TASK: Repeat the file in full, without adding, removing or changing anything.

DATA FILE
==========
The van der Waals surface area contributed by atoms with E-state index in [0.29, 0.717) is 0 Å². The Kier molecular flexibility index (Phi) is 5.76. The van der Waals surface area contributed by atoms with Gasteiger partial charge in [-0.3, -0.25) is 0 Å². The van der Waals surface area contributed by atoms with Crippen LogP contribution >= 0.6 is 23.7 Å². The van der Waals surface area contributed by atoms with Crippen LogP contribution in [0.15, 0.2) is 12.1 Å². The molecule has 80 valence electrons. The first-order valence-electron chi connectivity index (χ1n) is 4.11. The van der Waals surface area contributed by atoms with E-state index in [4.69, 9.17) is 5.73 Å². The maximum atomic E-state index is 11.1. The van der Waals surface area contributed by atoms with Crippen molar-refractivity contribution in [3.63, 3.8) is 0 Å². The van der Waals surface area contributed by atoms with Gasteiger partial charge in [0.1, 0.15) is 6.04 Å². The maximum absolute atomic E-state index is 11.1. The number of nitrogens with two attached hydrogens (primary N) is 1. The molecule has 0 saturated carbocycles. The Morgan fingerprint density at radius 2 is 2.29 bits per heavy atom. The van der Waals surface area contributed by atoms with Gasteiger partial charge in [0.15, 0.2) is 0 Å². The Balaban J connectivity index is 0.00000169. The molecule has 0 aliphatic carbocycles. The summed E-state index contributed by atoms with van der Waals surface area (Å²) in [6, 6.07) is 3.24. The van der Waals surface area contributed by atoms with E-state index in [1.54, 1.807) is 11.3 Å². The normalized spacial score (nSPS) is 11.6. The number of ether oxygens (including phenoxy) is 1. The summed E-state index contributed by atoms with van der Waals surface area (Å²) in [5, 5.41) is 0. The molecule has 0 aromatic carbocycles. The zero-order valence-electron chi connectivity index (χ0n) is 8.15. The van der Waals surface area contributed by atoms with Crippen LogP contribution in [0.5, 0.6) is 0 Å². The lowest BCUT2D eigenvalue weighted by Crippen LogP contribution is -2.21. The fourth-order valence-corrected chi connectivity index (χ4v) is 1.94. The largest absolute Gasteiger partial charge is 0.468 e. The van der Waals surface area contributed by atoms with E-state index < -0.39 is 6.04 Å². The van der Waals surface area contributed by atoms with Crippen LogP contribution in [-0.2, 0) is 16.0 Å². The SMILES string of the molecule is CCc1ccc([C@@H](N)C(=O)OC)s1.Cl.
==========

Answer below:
The van der Waals surface area contributed by atoms with E-state index in [0.29, 0.717) is 0 Å². The Kier molecular flexibility index (Phi) is 5.76. The van der Waals surface area contributed by atoms with Gasteiger partial charge in [-0.3, -0.25) is 0 Å². The van der Waals surface area contributed by atoms with Crippen LogP contribution >= 0.6 is 23.7 Å². The van der Waals surface area contributed by atoms with Crippen LogP contribution in [0.15, 0.2) is 12.1 Å². The molecule has 80 valence electrons. The first-order valence-electron chi connectivity index (χ1n) is 4.11. The van der Waals surface area contributed by atoms with E-state index in [4.69, 9.17) is 5.73 Å². The maximum atomic E-state index is 11.1. The van der Waals surface area contributed by atoms with Crippen molar-refractivity contribution in [3.63, 3.8) is 0 Å². The van der Waals surface area contributed by atoms with Gasteiger partial charge in [0.1, 0.15) is 6.04 Å². The maximum absolute atomic E-state index is 11.1. The number of nitrogens with two attached hydrogens (primary N) is 1. The molecule has 0 saturated carbocycles. The Morgan fingerprint density at radius 2 is 2.29 bits per heavy atom. The van der Waals surface area contributed by atoms with Gasteiger partial charge in [0.15, 0.2) is 0 Å². The Balaban J connectivity index is 0.00000169. The molecule has 0 aliphatic carbocycles. The summed E-state index contributed by atoms with van der Waals surface area (Å²) in [6, 6.07) is 3.24. The van der Waals surface area contributed by atoms with E-state index in [1.54, 1.807) is 11.3 Å². The normalized spacial score (nSPS) is 11.6. The number of ether oxygens (including phenoxy) is 1. The summed E-state index contributed by atoms with van der Waals surface area (Å²) in [5, 5.41) is 0. The molecule has 0 aromatic carbocycles. The zero-order valence-electron chi connectivity index (χ0n) is 8.15. The van der Waals surface area contributed by atoms with Crippen LogP contribution in [0.5, 0.6) is 0 Å². The lowest BCUT2D eigenvalue weighted by Crippen LogP contribution is -2.21. The fourth-order valence-corrected chi connectivity index (χ4v) is 1.94. The largest absolute Gasteiger partial charge is 0.468 e. The van der Waals surface area contributed by atoms with E-state index < -0.39 is 6.04 Å². The van der Waals surface area contributed by atoms with Crippen LogP contribution in [-0.2, 0) is 16.0 Å². The SMILES string of the molecule is CCc1ccc([C@@H](N)C(=O)OC)s1.Cl.